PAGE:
Tang's previous work focused on clinical trials of vismodegib, the first FDA-approved basal cell carcinoma drug tailored to shut down the Hedgehog pathway. Vismodegib was found to be highly potent and is currently considered the first line of treatment for advanced basal cell carcinoma tumors. But the drug took years to discover and develop, and a yearlong prescription costs patients about $90,000—or roughly $250 a day.

Although itraconazole does not appear as effective as vismodegib on advanced tumors, it may potentially treat smaller tumors and is much less expensive, costing about $20 a day.

"An interesting feature of itraconazole is that it can inhibit cancer cells that have developed resistance to vismodegib or other cancer drugs that block the Hedgehog pathway," Beachy said. "It may work better as an alternative treatment or in combination with other treatment options."

Tang is now working on clinical trials testing a combination of and arsenic trioxide in patients resistant to vismodegib treatment.

Explore further: Studies show new drug to be effective in treating skin cancer

More information: "Open-Label, Exploratory Phase II Trial of Oral Itraconazole for the Treatment of Basal Cell Carcinoma." Daniel J. Kim, James Kim, Katrina Spaunhurst, Javier Montoya, Rita Khodosh, Kalyani Chandra, Teresa Fu, Anita Gilliam, Monserrat Molgo, Philip A. Beachy, and Jean Y. Tang. JCO, published online on February 3, 2014; DOI: 10.1200/JCO.2013.49.9525

Related Stories

Studies show new drug to be effective in treating skin cancer

June 6, 2012
A new drug has been shown to be effective in treating and preventing the most common cancer in the United States: basal cell carcinoma skin cancer, according to a new study in the New England Journal of Medicine to be published ...

New study opens door to multipronged attack against skin common cancer

February 27, 2013
Hailed as a major step forward in the effort to develop targeted cancer therapies, a recently approved drug for the most common type of skin cancer has been a mixed blessing for patients. Although the initial response is ...

Antifungal drug delays need for chemo in advanced prostate cancer

June 2, 2011
The oral antifungal drug itraconazole, most commonly used to treat nail fungus, may keep prostate cancer from worsening and delay the need for chemotherapy in men with advanced disease. Details of the finding, from a clinical ...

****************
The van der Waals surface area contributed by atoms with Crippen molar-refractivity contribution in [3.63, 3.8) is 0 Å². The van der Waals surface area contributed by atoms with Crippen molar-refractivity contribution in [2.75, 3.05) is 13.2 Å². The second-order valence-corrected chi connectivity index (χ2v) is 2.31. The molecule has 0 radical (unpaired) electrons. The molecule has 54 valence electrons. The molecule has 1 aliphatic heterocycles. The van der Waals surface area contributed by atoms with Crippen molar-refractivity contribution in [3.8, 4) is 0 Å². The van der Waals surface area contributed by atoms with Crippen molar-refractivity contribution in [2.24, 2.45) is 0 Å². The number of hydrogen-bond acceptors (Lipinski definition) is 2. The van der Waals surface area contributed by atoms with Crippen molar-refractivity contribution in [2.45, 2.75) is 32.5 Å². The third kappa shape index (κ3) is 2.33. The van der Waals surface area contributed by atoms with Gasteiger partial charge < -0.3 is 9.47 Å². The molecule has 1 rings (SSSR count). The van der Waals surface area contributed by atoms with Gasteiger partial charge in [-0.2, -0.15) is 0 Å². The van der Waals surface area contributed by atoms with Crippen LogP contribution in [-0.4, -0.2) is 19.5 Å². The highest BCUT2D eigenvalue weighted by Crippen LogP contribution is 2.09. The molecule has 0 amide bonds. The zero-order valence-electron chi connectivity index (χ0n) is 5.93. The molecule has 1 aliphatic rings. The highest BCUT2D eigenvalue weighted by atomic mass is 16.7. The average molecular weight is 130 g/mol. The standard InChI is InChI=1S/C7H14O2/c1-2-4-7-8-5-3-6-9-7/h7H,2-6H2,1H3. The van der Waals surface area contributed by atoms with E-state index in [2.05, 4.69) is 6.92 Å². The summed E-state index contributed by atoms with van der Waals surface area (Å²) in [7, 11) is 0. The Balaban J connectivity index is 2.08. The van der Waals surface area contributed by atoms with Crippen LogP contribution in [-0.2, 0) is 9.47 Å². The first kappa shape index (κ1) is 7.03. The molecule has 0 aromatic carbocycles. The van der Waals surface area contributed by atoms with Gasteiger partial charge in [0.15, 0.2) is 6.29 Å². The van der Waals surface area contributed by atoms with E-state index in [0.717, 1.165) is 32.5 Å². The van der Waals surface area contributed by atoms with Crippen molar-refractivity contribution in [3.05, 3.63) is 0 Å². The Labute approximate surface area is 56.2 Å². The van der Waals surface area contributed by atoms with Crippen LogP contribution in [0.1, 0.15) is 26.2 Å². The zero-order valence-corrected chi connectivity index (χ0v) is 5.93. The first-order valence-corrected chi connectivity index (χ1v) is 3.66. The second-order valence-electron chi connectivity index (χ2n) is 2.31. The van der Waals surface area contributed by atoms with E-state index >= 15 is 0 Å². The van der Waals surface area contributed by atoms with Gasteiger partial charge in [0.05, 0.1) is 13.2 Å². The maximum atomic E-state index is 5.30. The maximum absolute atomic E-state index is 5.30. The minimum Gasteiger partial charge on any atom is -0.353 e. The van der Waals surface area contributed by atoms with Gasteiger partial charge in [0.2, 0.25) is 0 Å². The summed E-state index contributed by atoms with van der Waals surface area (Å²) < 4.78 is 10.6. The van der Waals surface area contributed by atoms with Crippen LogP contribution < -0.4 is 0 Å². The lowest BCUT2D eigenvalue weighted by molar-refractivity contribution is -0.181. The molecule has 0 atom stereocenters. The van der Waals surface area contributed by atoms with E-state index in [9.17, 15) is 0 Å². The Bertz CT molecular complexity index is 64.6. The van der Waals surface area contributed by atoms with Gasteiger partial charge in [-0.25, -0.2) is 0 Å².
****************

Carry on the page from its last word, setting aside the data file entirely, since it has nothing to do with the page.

Chemo may get boost from cholesterol-related drug

April 3, 2012
Johns Hopkins investigators are testing a way to use drugs that target a cholesterol pathway to enhance the cancer-killing potential of standard chemotherapy drugs. Their tests, in mouse models of pancreatic cancer, may yield ...

Recommended for you

Study provides insight into link between two rare tumor syndromes

August 22, 2017
UCLA researchers have discovered that timing is everything when it comes to preventing a specific gene mutation in mice from developing rare and fast-growing cancerous tumors, which also affects young children. This mutation ...

Retaining one normal BRCA gene in breast, ovarian cancers influences patient survival

August 22, 2017
Determining which cancer patients are likely to be resistant to initial treatment is a major research effort of oncologists and laboratory scientists. Now, ascertaining who might fall into that category may become a little ...

Study identifies miR122 target sites in liver cancer and links a gene to patient survival

August 22, 2017
A new study of a molecule that regulates liver-cell metabolism and suppresses liver-cancer development shows that the molecule interacts with thousands of genes in liver cells, and that when levels of the molecule go down, ...

Zebrafish larvae could be used as 'avatars' to optimize personalized treatment of cancer

August 21, 2017
Portuguese scientists have for the first time shown that the larvae of a tiny fish could one day become the preferred model for predicting, in advance, the response of human malignant tumors to the various therapeutic drugs ...

Scientists discover vitamin C regulates stem cell function, curbs leukemia development

August 21, 2017
Not much is known about stem cell metabolism, but a new study from the Children's Medical Center Research Institute at UT Southwestern (CRI) has found that stem cells take up unusually high levels of vitamin C, which then ...

Searching for the 'signature' causes of BRCAness in breast cancer

August 21, 2017
Breast cancer cells with defects in the DNA damage repair-genes BRCA1 and BRCA2 have a mutational signature (a pattern of base swaps—e.g., Ts for Gs, Cs for As—throughout a genome) known in cancer genomics as "Signature ...


Please sign in to add a comment. Registration is free, and takes less than a minute. Read more

Click here to reset your password.
Sign in to get notified via email when new comments are made.